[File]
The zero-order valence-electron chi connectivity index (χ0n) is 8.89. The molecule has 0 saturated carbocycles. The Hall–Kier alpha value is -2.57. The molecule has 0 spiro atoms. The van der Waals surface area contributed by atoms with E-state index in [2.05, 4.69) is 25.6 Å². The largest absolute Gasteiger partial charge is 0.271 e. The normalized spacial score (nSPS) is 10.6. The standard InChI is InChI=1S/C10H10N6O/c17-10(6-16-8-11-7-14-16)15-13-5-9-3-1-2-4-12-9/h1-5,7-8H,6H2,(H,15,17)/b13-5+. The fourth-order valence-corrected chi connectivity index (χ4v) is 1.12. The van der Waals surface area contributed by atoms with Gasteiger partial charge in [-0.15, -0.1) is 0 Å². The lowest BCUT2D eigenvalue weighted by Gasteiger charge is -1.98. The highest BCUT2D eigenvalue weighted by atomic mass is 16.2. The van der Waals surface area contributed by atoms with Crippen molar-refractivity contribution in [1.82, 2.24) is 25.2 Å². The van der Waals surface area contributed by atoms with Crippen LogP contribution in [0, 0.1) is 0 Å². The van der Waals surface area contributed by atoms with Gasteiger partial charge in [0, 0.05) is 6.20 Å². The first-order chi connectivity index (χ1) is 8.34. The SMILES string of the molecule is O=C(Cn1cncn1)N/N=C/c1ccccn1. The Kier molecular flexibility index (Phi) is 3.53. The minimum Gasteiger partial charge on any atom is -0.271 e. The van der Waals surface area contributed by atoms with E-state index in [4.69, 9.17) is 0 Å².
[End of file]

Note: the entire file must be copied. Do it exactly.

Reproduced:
The zero-order valence-electron chi connectivity index (χ0n) is 8.89. The molecule has 0 saturated carbocycles. The Hall–Kier alpha value is -2.57. The molecule has 0 spiro atoms. The van der Waals surface area contributed by atoms with E-state index in [2.05, 4.69) is 25.6 Å². The largest absolute Gasteiger partial charge is 0.271 e. The normalized spacial score (nSPS) is 10.6. The standard InChI is InChI=1S/C10H10N6O/c17-10(6-16-8-11-7-14-16)15-13-5-9-3-1-2-4-12-9/h1-5,7-8H,6H2,(H,15,17)/b13-5+. The fourth-order valence-corrected chi connectivity index (χ4v) is 1.12. The van der Waals surface area contributed by atoms with Gasteiger partial charge in [-0.15, -0.1) is 0 Å². The lowest BCUT2D eigenvalue weighted by Gasteiger charge is -1.98. The highest BCUT2D eigenvalue weighted by atomic mass is 16.2. The van der Waals surface area contributed by atoms with Crippen molar-refractivity contribution in [1.82, 2.24) is 25.2 Å². The van der Waals surface area contributed by atoms with Crippen LogP contribution in [0, 0.1) is 0 Å². The van der Waals surface area contributed by atoms with Gasteiger partial charge in [0, 0.05) is 6.20 Å². The first-order chi connectivity index (χ1) is 8.34. The SMILES string of the molecule is O=C(Cn1cncn1)N/N=C/c1ccccn1. The Kier molecular flexibility index (Phi) is 3.53. The minimum Gasteiger partial charge on any atom is -0.271 e. The van der Waals surface area contributed by atoms with E-state index in [4.69, 9.17) is 0 Å².